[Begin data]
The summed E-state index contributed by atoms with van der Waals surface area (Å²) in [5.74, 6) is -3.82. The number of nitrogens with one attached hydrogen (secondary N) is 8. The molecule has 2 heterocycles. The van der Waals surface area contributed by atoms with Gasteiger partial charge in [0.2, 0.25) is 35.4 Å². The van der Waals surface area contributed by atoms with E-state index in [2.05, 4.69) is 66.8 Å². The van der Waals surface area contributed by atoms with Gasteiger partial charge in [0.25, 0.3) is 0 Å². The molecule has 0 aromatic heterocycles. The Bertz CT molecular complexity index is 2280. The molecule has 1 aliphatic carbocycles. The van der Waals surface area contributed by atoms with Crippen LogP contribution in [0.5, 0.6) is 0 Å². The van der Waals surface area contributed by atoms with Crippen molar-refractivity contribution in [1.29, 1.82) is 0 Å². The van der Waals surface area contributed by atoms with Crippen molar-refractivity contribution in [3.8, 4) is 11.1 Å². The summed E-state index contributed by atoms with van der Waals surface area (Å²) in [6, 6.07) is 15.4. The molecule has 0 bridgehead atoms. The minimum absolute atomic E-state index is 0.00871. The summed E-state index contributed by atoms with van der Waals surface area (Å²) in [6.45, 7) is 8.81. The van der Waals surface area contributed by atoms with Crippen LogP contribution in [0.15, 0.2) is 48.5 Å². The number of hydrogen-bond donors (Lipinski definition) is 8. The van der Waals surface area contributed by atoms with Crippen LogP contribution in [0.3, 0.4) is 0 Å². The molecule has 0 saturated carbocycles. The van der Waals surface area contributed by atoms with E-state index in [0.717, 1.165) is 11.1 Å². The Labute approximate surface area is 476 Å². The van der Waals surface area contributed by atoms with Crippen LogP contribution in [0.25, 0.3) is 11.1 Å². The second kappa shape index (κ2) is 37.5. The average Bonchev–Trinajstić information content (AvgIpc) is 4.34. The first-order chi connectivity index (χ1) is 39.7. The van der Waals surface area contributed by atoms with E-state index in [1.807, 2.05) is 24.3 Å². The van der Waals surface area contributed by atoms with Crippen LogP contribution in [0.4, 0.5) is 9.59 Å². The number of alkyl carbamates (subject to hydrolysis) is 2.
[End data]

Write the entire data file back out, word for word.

The summed E-state index contributed by atoms with van der Waals surface area (Å²) in [5.74, 6) is -3.82. The number of nitrogens with one attached hydrogen (secondary N) is 8. The molecule has 2 heterocycles. The van der Waals surface area contributed by atoms with Gasteiger partial charge in [0.2, 0.25) is 35.4 Å². The van der Waals surface area contributed by atoms with E-state index in [2.05, 4.69) is 66.8 Å². The van der Waals surface area contributed by atoms with Gasteiger partial charge in [0.25, 0.3) is 0 Å². The molecule has 0 aromatic heterocycles. The Bertz CT molecular complexity index is 2280. The molecule has 1 aliphatic carbocycles. The van der Waals surface area contributed by atoms with Crippen LogP contribution in [0.5, 0.6) is 0 Å². The van der Waals surface area contributed by atoms with Crippen molar-refractivity contribution in [1.29, 1.82) is 0 Å². The van der Waals surface area contributed by atoms with Crippen molar-refractivity contribution in [3.8, 4) is 11.1 Å². The summed E-state index contributed by atoms with van der Waals surface area (Å²) in [6, 6.07) is 15.4. The molecule has 0 bridgehead atoms. The minimum absolute atomic E-state index is 0.00871. The summed E-state index contributed by atoms with van der Waals surface area (Å²) in [6.45, 7) is 8.81. The van der Waals surface area contributed by atoms with Crippen LogP contribution in [0.15, 0.2) is 48.5 Å². The number of hydrogen-bond donors (Lipinski definition) is 8. The van der Waals surface area contributed by atoms with Crippen LogP contribution in [0.3, 0.4) is 0 Å². The molecule has 0 saturated carbocycles. The van der Waals surface area contributed by atoms with E-state index in [0.717, 1.165) is 11.1 Å². The Labute approximate surface area is 476 Å². The van der Waals surface area contributed by atoms with Crippen LogP contribution in [0.25, 0.3) is 11.1 Å². The second kappa shape index (κ2) is 37.5. The average Bonchev–Trinajstić information content (AvgIpc) is 4.34. The first-order chi connectivity index (χ1) is 39.7. The van der Waals surface area contributed by atoms with E-state index in [1.807, 2.05) is 24.3 Å². The van der Waals surface area contributed by atoms with Crippen LogP contribution in [0.4, 0.5) is 9.59 Å². The number of alkyl carbamates (subject to hydrolysis) is 2.